Breast feeding was associated with a slight reduction of severe wheeze (OR 0.91, 95% CI 0.86–0.98), severe rhinoconjunctivitis (OR 0.83, 95% CI 0.71–0.97) and severe eczema (OR 0.88, 95% CI 0.77–1.00), (Table 1 and Fig. 2). There was also a slightly reduced cumulative incidence of asthma ever (OR 0.92, 95% CI 0.88–0.97), but not of hay fever ever (OR 0.95, 95% CI 0.91–1.01) or eczema ever (OR 1.09, 95% CI 1.04–1.14).

Figure 2.
(0.28MB).

Forest plot showing the adjusted odds ratios (multiple regression analyses for children with complete covariate data) for the associations between breast feeding and current severe wheezing (A), rhinoconjunctivitis (B) and eczema (C) in 6–7 year old children from 45 centres in 18 countries. Each symbol represents a centre. For each country, the percentage of children who were breast fed is stated in brackets. Countries are ordered by average prevalence.

There were 103,716 children from 45 centres in 18 countries with complete covariate data enabling them to be included in the further multiple regression analyses. Adjustment for numerous potential asthma risk factors (gender, language, region, GNI category, birth weight, maternal education, maternal smoking in first year of life, the presence of cat or dog in the home in first year of life, use of paracetamol in first year of life, use of antibiotics in first year of life and the presence of older siblings) did not significantly alter the odds ratios.

When all the regions of the world were examined after multivariate adjustment for breast feeding and current symptoms of all three conditions (Table 2), there were no relationships found apart from a significant association with reduced prevalence of rhinoconjunctivitis in Asia-Pacific. For severe symptoms (Table 3) breastfeeding was associated with reduced prevalence of severe asthma in Eastern Mediterranean and Latin America, severe rhinoconjunctivitis in Oceania and severe eczema in Asia-Pacific, and in Western Europe.

Table 2.

Associations between breast feeding and current symptoms of asthma, rhinoconjunctivitis, and eczema in children 6–7 years old in different regions of the world. Multiple regression analyses in children with complete covariate data.

Region  Countries  Centres  n  ORa (95%CI)Asthma (wheeze)  ORa (95%CI)Rhinoconjunctivitis  ORa (95%CI)Eczema 
Asia-Pacific  15,654  1.05 (0.88,1.27)  0.83 (0.71,0.97)  0.94 (0.82,1.08)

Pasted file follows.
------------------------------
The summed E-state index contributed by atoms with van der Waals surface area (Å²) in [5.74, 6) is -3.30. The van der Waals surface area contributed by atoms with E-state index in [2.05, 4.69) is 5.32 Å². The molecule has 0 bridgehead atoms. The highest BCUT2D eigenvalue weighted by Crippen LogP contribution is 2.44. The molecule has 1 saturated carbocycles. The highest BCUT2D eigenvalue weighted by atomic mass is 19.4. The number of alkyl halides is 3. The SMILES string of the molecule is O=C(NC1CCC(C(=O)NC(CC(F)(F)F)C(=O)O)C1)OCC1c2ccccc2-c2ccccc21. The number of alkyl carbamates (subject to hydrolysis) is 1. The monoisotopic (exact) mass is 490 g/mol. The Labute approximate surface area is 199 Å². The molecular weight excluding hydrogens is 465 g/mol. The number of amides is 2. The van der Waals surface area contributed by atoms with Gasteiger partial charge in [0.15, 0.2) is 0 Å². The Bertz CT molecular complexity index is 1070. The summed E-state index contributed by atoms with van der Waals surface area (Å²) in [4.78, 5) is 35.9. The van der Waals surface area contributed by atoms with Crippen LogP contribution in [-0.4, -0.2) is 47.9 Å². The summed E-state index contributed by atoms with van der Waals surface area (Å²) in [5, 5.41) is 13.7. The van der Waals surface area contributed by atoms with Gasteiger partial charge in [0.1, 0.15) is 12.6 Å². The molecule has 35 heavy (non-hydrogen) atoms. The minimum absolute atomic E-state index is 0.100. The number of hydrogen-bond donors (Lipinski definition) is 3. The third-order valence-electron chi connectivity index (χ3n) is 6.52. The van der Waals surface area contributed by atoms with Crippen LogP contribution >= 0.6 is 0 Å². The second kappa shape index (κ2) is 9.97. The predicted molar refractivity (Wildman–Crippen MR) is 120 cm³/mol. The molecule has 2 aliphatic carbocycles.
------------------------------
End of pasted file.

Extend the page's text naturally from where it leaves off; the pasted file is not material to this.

Eastern Mediterranean  8914  0.90 (0.71,1.14)  0.93 (0.63,1.37)  0.73 (0.47,1.12) 
Indian Sub-Continent  10  26,215  0.88 (0.61,1.26)  0.95 (0.67,1.33)  0.88 (0.59,1.31) 
Latin America  12,238  0.84 (0.69,1.03)  1.00 (0.81,1.24)  1.20 (0.95,1.51) 
North America  1140  1.22 (0.79,1.89)  1.28 (0.74,2.24)  1.20 (0.72,2.02) 
Northern and Eastern Europe  6864  0.93 (0.67,1.28)  1.01 (0.66,1.55)  0.91 (0.60,1.36) 
Oceania  9015  1.05 (0.90,1.23)  1.25 (1.02,1.52)  1.13 (0.95,1.35) 
Western Europe  11  23,676  1.00 (0.90,1.11)  1.03 (0.92,1.16)  1.07 (0.95,1.21) 
a

Multivariate analysis including centres with at least 70% data available for all covariates. Adjusted for sex, region of the world, language, gross national income, birth weight, maternal education, maternal smoking during the child's first year of life, presence of a cat or dog in the home during the first year of life, paracetamol use during first year of life, antibiotic use during the first year of life, older siblings, maternal exposure to farm animals during pregnancy and exposure to farm animals during the first year of life.

Table 3.

Associations between breast feeding and current symptoms of severe asthma, rhinoconjunctivitis, and eczema in children 6–7 years old in different regions of the world. Multiple regression analyses in children with complete covariate data.

Region  Countries  Centres  n  OR (95%CI)aSevere asthma  OR (95%CI)aSevere rhinoconjunctivitis  OR (95%CI)aSevere eczema 
Asia-Pacific  15,654  0.89 (0.69,1.13)  0.74 (0.54,1.02)  0.71 (0.52,0.97) 
Eastern Mediterranean  8914  0.70 (0.50,0.97)  1.48 (0.32,6.88)  0.65 (0.27,1.52) 
Indian Sub-Continent  1b  10b  26,215b  0.84 (0.56,1.25)  1.14 (0.33,3.97)  2.14 (0.45,10.10) 
Latin America  12,238  0.69 (0.52,0.91)  0.60 (0.32,1.13)  1.33 (0.76,2.35)